The Chairman of the American Delegation ( Arnold ) to the Secretary of State
[Received April 25, 4.53 p.m.]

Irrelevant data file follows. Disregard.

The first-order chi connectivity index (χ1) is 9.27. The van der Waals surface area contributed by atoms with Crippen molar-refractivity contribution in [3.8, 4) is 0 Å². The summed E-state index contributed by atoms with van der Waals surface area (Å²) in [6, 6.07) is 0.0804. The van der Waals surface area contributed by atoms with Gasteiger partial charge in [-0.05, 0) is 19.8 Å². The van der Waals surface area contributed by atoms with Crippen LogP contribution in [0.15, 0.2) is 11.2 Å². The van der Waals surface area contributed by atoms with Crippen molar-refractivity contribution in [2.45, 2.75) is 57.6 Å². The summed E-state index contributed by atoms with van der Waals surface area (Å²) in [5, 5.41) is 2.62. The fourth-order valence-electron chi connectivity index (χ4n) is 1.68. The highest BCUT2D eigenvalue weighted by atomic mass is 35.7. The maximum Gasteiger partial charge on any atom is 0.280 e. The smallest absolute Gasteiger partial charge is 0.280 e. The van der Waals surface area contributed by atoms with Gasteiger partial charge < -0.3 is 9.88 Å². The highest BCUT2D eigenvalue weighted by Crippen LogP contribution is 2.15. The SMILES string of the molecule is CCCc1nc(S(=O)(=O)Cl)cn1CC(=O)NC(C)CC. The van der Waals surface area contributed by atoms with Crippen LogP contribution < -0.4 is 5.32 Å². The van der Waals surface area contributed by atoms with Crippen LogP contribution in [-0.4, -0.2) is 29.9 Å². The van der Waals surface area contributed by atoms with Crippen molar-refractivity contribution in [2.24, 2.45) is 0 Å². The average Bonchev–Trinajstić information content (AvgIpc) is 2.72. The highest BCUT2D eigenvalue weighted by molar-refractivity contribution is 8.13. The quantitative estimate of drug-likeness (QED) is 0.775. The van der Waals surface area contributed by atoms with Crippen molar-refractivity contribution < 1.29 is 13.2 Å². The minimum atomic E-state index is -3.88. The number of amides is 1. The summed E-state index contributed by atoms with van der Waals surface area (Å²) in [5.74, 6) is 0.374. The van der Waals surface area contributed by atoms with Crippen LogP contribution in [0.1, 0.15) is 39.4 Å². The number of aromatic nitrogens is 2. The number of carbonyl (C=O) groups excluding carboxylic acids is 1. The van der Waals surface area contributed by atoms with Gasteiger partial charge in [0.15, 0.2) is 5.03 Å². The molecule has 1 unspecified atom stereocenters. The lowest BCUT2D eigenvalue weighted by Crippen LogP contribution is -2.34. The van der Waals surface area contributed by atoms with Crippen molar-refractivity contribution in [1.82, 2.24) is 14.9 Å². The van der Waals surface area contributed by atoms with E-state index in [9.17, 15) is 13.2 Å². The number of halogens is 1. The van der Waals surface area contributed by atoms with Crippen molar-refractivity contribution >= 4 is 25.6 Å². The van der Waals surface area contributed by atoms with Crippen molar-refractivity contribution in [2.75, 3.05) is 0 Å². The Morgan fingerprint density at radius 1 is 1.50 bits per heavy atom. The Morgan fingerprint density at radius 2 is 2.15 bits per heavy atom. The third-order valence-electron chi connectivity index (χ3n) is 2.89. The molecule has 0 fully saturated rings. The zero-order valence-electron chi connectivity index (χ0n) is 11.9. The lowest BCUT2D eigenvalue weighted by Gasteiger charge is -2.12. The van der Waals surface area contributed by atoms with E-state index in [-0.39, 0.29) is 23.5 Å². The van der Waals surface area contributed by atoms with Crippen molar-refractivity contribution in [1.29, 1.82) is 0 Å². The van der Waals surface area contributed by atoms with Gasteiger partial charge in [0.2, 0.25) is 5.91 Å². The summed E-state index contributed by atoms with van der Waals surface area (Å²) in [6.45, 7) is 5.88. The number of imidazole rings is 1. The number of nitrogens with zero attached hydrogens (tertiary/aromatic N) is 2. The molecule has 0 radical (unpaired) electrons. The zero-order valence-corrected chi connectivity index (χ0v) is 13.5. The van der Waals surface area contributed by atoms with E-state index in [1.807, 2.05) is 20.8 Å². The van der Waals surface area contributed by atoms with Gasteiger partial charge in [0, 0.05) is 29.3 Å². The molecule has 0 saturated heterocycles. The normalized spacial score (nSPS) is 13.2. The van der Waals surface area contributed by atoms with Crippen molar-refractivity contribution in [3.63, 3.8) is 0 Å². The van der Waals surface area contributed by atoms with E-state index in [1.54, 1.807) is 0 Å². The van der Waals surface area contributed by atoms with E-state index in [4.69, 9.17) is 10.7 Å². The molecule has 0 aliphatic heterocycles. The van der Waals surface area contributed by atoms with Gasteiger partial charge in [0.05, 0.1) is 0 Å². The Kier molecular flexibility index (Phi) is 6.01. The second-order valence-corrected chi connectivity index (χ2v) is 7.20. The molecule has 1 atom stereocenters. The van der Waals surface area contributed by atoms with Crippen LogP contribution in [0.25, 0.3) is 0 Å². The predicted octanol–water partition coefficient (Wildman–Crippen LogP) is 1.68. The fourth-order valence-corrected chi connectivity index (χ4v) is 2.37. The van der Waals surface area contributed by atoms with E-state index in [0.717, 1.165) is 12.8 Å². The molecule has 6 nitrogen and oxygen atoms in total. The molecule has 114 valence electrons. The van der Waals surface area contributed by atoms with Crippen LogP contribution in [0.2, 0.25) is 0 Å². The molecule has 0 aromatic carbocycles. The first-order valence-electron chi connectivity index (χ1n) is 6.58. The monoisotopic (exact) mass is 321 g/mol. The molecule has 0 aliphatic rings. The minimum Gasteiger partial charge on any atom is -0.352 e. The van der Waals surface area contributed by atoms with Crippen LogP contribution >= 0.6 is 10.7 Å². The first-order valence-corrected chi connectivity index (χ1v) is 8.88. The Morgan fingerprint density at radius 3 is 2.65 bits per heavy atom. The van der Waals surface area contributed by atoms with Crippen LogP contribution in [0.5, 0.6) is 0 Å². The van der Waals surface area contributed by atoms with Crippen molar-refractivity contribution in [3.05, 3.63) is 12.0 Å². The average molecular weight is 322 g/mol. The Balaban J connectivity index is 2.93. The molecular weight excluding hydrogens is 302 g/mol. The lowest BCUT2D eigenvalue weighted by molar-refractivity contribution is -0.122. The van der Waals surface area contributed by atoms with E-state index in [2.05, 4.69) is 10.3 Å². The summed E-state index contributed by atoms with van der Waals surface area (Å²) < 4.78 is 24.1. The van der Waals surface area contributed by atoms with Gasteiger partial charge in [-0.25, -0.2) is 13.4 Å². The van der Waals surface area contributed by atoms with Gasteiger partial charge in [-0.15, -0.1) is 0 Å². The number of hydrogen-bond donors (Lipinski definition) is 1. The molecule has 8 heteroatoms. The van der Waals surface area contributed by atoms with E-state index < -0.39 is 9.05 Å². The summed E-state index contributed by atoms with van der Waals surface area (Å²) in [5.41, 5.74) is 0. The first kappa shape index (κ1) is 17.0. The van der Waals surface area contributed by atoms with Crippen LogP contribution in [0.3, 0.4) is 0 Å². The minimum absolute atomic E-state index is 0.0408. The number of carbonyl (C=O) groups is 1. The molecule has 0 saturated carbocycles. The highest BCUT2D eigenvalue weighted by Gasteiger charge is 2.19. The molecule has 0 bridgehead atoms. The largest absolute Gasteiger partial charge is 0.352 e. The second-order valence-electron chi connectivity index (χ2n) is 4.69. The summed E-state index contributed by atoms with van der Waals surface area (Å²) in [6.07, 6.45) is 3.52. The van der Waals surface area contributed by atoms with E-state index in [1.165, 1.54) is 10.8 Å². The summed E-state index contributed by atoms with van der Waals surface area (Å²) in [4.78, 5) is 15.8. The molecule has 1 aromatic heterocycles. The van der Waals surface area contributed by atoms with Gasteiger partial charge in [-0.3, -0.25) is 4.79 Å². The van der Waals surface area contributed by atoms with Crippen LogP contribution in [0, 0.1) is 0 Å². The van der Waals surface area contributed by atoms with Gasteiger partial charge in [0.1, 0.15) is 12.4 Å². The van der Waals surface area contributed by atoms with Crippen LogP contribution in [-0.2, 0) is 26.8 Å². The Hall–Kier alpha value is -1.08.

Japanese delegation trying to secure recognition of Shanghai customs valuations for years 1912–1916 inclusive as basis of valuations for a national debt [tariff] revision allowing for correction of inaccuracies in these valuations. American delegation unqualifiedly opposed to accept customs valuations on principle as customs admit they abound in discrepancies having been taken from importers’ application[s] without proper checking to serve for statistical purpose and not for assessment purposes and not for duty. If accepted as basis of valuation burden [of] proof of inaccuracies remain[s] with those protesting them; moreover, acceptance would embarrass those on Commission intent upon securing just consideration for all, including Chinese. Furthermore, their acceptance would create vicious precedent for future revision, penalizing honest declarations and forcing customs [to] create elaborate checking machinery, difficult [Page 652] under extraterritorial conditions and which might better be used for outright 5 per cent ad valorem tariff. American delegation strongly urges [Shanghai] market valuations as basis with customs valuations as guide rather than forced basis. It appears Allied Ministers agreed to support Japanese recommendation but apparently not thoroughly informed regarding true significance [of] customs valuations, difficulties attending corrections of these valuations and embarrassment which their acceptance would cause other members of Commission, nor do they seem to appreciate dangerous precedent which will be established by acceptance of customs valuations.